Netflix user anger over 'racial targeting' of movie posters

Ben Arnold
Contributor
(Credit: Working Title/Netflix)

Netflix has found itself accused of recommending movies to its users according to their race, with the use of potentially misleading posters.

Users first started posting snapshots of their recommendations on Twitter, enquiring with others as to whether they were having similar experiences.

Many noted that they were being recommended movies with notably white stars, including the likes of Love Actually, and the recent Kristen Bell film Like Father, but featuring the secondary black or Asian characters in the posters, seeming to indicate the possibility of racially profiling users.

US writer and podcaster Stacia L. Brown posted a few recent suggestions from the streaming service to her followers.




Others chimed in that they had noticed the same thing.



Another podcaster, London-based Tolani Shoneye, told The Guardian: “It’s intrusive. It’s the dark side of marketing. I noticed it a while ago with a Zac Efron film that I’d already seen, but Netflix kept showing me it as a Michael B Jordan movie.”

Brooklyn-based filmmaker Tobi Aremu also told the newspaper: “It’s beyond feeling duped. Because if something is black, I take no offence in being catered to. I am black, give me black entertainment, give me more – but don’t take something that isn’t and try to present like it is. I wonder what the makers of those shows and films think. If it was me, I would be very upset.”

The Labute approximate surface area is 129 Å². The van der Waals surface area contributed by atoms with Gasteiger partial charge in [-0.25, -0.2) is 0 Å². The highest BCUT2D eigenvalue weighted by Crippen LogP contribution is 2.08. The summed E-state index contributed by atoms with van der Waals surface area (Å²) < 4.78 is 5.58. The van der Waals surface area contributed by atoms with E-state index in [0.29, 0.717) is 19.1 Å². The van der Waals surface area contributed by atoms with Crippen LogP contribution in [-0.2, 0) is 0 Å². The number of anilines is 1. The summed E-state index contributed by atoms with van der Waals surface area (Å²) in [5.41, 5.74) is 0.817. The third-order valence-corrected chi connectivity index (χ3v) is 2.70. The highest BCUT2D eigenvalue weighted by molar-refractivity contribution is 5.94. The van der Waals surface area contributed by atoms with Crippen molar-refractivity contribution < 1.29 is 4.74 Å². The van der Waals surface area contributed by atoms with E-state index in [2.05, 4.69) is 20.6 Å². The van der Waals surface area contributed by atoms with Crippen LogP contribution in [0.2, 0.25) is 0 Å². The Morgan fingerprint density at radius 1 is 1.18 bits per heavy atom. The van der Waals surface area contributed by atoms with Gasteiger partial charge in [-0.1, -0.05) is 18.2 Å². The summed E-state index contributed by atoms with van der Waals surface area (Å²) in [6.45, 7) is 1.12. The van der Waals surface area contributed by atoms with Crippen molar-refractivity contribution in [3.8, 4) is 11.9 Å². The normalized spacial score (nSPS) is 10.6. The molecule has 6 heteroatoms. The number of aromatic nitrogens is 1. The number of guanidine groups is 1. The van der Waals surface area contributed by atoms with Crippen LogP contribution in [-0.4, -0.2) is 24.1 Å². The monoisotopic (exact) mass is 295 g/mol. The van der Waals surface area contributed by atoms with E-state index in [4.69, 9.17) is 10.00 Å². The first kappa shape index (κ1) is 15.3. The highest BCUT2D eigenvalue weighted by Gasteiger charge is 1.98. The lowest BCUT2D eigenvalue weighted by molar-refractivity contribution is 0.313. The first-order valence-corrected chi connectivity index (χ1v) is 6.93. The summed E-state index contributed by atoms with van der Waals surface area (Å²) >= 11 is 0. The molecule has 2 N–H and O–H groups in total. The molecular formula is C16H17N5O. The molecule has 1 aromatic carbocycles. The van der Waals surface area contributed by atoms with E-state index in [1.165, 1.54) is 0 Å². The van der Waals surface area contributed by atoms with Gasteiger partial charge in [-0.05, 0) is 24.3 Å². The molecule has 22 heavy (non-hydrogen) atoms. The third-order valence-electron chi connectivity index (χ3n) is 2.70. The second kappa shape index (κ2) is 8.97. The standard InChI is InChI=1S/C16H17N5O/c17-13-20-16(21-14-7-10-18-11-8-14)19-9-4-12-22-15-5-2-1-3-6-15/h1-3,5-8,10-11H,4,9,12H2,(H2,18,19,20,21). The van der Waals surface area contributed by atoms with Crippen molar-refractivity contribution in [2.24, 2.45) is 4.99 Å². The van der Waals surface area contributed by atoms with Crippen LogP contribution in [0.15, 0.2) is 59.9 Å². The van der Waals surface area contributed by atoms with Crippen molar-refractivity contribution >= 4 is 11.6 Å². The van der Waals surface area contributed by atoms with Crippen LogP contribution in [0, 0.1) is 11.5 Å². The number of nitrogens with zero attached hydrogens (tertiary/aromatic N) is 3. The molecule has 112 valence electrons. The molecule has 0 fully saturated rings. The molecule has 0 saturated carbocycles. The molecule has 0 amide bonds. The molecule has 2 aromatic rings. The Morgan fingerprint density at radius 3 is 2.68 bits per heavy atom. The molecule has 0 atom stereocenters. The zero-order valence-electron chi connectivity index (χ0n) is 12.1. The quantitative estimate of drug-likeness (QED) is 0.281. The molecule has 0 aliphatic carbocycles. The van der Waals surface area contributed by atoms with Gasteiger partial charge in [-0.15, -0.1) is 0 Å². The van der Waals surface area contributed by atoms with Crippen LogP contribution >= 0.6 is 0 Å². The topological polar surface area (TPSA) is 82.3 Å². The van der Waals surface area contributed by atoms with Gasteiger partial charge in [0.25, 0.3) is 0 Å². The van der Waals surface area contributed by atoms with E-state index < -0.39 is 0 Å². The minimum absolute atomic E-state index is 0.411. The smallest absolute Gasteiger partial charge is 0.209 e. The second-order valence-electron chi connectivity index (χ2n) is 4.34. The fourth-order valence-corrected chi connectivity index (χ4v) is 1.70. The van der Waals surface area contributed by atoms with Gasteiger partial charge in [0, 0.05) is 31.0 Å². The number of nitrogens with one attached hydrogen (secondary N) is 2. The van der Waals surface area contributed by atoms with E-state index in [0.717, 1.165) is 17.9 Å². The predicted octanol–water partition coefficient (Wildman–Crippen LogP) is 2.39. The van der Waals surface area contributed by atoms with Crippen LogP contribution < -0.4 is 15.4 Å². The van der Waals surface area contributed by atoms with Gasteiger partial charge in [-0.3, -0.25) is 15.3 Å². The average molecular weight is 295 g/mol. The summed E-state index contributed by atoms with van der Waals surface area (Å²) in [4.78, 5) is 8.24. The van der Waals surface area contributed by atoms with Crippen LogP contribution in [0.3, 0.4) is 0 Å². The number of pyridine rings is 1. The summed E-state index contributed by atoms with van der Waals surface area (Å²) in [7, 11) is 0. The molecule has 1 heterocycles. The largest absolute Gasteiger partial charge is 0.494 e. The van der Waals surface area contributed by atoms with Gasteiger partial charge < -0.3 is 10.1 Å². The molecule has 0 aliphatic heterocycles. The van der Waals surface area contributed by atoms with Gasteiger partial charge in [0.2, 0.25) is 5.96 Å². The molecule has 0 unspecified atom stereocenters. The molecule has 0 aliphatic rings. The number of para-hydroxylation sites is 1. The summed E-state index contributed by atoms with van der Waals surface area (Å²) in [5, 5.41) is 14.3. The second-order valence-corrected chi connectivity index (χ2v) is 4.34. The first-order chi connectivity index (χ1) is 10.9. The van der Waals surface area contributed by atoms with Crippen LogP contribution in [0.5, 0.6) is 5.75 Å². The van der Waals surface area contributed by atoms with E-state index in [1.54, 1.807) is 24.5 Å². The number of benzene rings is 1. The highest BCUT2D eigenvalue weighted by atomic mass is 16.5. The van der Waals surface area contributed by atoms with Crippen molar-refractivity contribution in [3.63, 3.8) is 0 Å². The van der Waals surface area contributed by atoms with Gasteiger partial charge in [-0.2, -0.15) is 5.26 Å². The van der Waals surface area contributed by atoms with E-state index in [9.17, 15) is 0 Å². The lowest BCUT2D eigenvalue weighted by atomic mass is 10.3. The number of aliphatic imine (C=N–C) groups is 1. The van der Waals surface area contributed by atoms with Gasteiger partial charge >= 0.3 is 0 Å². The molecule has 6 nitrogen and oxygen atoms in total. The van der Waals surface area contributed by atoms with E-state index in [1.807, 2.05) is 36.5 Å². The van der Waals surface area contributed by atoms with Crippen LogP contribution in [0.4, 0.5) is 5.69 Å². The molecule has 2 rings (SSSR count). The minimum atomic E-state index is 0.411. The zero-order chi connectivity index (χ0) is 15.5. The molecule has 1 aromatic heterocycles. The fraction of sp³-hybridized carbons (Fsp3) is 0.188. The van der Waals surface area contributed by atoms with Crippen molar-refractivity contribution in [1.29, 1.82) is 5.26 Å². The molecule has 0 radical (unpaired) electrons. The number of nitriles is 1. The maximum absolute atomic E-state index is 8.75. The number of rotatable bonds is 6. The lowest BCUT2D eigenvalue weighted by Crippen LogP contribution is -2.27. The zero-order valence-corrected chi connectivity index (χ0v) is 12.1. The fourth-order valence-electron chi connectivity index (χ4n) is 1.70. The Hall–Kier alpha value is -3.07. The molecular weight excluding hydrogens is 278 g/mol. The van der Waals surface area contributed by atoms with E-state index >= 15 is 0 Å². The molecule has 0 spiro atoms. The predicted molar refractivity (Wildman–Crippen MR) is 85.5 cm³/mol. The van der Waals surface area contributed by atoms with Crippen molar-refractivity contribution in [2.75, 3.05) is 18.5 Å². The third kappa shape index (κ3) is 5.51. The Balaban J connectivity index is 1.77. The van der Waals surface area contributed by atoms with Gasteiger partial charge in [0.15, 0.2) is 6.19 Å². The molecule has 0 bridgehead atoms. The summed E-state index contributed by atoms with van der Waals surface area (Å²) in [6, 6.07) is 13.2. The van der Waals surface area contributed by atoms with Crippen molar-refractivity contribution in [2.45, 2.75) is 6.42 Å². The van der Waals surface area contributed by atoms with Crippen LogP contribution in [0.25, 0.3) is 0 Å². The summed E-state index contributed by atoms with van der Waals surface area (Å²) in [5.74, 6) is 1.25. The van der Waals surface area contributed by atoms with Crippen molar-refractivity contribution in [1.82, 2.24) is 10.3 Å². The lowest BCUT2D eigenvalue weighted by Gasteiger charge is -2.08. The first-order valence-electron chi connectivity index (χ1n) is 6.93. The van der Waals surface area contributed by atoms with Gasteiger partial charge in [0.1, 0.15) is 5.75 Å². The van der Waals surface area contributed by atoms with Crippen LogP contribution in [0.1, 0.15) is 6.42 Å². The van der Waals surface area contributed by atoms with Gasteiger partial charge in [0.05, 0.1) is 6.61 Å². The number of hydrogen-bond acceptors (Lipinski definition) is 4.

Netflix rolled out a new ‘artwork personalisation’ algorithm last December, after it discovered that artwork was a key factor in users choosing movies to watch.

But it has denied that it works through any kind of racial profiling.

“We don’t ask members for their race, gender or ethnicity so we cannot use this information to personalize their individual Netflix experience,” it said in a statement.

“The only information we use is a member’s viewing history. In terms of thumbnails, these do differ and regularly change. This is to ensure that the images we show people are useful in deciding which shows to watch.”

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